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L.A. schools chief convenes summit

Business leaders, union members, activists and educators target low- scoring campuses.

September 20, 2007|Joel Rubin and Howard Blume | Times Staff Writers

Seeking to overhaul chronically failing campuses, Los Angeles schools Supt. David L. Brewer quietly convened education and community leaders Wednesday to help him devise a reform plan.

The invitation-only meeting, at Chamber of Commerce headquarters downtown, marked the launch of one of Brewer's most aggressive initiatives since taking the top post at the Los Angeles Unified School District late last year. Tens of thousands of students perform far below grade level at schools that have long failed to meet basic academic standards set by state and federal government.

"It is time to fix these schools once and for all. This is a moral imperative that we get this done," he said. "These schools will not look like they look today. We are going to transform these schools and we will not tolerate them failing anymore. We are literally going to put these schools into intensive care."

Brewer tried to hold Wednesday's meeting out of the public spotlight; his office declined to release a list of those invited, saying that the final task force could be different. The late-afternoon meeting included union leaders representing teachers, administrators and non-teaching employees, neighborhood activists, leaders of the charter school movement, college deans and business leaders, according to some who attended.

Attitudes of those attending were mixed. "There was a fair amount of cynicism in the room," one person said.

Board member Julie Korenstein expressed frustration about how little she and her colleagues knew. "It's important for this Board of Education to have the opportunity to work with the superintendent in making decisions about how to transform the district," she said.

"He wasn't asking for permission," said board member Marlene Canter. "He was telling us. He's been talking about it for awhile. I'm happy it's moving forward."

In an e-mail to the board, Brewer said that low academic achievement at those schools had "gone on long enough. . . . It's time for a change." If the district didn't act, he added, "someone else will."

In a recent interview, before he moved forward with this plan, Brewer indicated that he would push the issue of low-performing schools to the extreme. The district could invoke the federal No Child Left Behind education reform law to close schools and reopen them with different teachers and administrators.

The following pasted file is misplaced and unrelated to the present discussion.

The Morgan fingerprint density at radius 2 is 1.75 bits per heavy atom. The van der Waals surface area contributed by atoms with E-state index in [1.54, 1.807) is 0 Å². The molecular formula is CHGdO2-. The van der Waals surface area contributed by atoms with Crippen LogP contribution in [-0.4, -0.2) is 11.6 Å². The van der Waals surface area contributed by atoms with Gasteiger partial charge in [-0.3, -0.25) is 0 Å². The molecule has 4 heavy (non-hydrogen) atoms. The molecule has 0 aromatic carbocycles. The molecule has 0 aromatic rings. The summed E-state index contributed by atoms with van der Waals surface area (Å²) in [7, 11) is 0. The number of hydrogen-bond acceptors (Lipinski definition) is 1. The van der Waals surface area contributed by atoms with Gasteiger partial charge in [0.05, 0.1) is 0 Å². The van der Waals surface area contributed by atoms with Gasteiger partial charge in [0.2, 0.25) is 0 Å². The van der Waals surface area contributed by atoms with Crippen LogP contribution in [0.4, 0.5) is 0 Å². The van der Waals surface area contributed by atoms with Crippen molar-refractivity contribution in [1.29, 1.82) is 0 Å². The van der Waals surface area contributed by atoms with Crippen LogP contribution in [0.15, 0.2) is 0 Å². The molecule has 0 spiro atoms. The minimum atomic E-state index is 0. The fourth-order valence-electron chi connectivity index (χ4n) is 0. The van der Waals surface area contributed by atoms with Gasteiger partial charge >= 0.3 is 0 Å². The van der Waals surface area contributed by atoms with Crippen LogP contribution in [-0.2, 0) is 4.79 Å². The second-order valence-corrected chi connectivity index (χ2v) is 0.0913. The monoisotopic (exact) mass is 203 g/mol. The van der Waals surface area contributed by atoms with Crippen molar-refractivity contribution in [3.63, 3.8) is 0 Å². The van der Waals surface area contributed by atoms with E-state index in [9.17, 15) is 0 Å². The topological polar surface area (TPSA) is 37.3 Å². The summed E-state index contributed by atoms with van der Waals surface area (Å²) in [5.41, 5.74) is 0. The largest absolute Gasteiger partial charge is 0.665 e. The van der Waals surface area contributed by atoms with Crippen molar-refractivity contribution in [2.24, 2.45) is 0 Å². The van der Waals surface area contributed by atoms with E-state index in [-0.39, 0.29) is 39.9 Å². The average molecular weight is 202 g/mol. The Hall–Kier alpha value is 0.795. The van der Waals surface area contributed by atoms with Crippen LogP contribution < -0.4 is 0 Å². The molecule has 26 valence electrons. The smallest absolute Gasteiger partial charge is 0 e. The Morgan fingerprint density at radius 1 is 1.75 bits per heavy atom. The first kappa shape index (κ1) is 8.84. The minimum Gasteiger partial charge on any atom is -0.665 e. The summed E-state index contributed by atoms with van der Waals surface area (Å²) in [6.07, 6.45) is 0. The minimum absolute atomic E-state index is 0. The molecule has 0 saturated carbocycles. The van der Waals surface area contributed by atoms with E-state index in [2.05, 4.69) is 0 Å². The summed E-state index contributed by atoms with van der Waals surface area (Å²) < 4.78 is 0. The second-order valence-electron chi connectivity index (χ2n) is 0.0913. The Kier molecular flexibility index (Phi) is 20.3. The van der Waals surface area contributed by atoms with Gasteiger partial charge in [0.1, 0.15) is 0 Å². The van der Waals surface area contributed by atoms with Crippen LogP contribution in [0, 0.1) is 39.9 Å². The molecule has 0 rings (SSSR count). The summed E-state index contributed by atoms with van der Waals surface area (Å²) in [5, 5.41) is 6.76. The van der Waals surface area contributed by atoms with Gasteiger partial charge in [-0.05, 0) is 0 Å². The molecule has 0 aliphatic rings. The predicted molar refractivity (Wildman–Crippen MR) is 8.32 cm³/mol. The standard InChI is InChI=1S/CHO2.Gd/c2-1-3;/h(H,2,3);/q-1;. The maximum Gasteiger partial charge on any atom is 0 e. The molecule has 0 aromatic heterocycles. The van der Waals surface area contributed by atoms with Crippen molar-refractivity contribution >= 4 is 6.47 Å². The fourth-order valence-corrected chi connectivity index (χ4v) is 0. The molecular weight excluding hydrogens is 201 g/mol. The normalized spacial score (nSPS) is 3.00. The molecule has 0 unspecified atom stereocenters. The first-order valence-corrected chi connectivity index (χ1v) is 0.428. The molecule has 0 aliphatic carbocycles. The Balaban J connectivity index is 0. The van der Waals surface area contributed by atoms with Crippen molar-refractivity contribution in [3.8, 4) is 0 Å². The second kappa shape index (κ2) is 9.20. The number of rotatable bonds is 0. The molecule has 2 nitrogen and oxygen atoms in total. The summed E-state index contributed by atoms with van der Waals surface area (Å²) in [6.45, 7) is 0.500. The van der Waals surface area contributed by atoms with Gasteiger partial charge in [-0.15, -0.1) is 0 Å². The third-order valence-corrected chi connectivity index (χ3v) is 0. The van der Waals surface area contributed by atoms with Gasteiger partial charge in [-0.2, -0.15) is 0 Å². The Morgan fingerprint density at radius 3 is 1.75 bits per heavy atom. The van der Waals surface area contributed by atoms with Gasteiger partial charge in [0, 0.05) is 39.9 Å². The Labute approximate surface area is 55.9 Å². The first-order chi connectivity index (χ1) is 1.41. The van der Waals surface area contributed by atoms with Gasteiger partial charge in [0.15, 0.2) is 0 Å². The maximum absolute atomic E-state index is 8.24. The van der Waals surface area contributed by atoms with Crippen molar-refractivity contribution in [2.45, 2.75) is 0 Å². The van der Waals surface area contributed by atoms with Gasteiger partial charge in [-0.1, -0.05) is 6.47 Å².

If necessary, he said, "you blow it up. You blow it up. And you make sure you have something to put in its place. . . . But the main thing is you got to have somebody on top of them to help them and give them the resources they need. You don't just go in and throw stuff at people and expect them to be able to do it. If they could do it, they would have done it already."

Brewer said Wednesday that he had yet to identify the additional resources needed to fund the effort. Such details would be part of the planning process for next year's overall district budget. He intends to present the school board with a plan by early November and to roll out the effort in fall 2008.

There are 59 traditional schools in the district that currently score below 600 on the state's 1,000-point performance index -- the main threshold Brewer said he would use. Of those, nearly all are middle and high schools that are among the largest in the nation, such as Washington Preparatory High and Gage Middle. While a focus on elementary schools over the past years has produced significant gains, the district -- like other urban school systems across the country -- has struggled to make improvements in upper grades.

Brewer has talked frequently about how his job is not to invent new ideas but to identify what works and put it in place. The concept of putting schools directly under a superintendent's purview draws from the playbook of Rudy Crew, the superintendent of Miami-Dade County Public Schools. Crew created a School Improvement Zone, in which he mandated smaller classes and a standardized curriculum. In New York City, where Crew previously served as superintendent, he made 10 low-performing schools into the "Chancellor's District." The effort was disbanded after Crew's departure.

Crew has become an occasional confidant of Brewer, who came to L.A. Unified as a retired Navy admiral, without direct experience in public education.

Brewer's initiative coincides with other major reform efforts. The most publicized has been Mayor Antonio Villaraigosa's "partnership" that will run two high schools and possibly the elementary and middle schools that feed into them. After months of negotiations and discussions, Villaraigosa's plan is still in its early stages as he tries to rally community support and faculty approval at the targeted schools.

While the superintendent's thrust also seeks outside advice from the task-force members, he made clear he is ultimately accountable for whether the high-stakes salvage is successful.

"My job is to basically transform all of my low-performing schools," Brewer said. "To the extent I have partners, that is great, but the scope of this issue is beyond partnership. I've got to fix all of them."

Robert Schiller, a veteran education consultant advising Brewer, echoed the superintendent. Fundamental touchstones, such as hiring practices, instruction strategies and control of a school's budget will all be re-examined, he said.

"We have to go back to basics," Schiller said, "and look at what's being taught, when it's taught, how and why it's taught, and who is teaching it."


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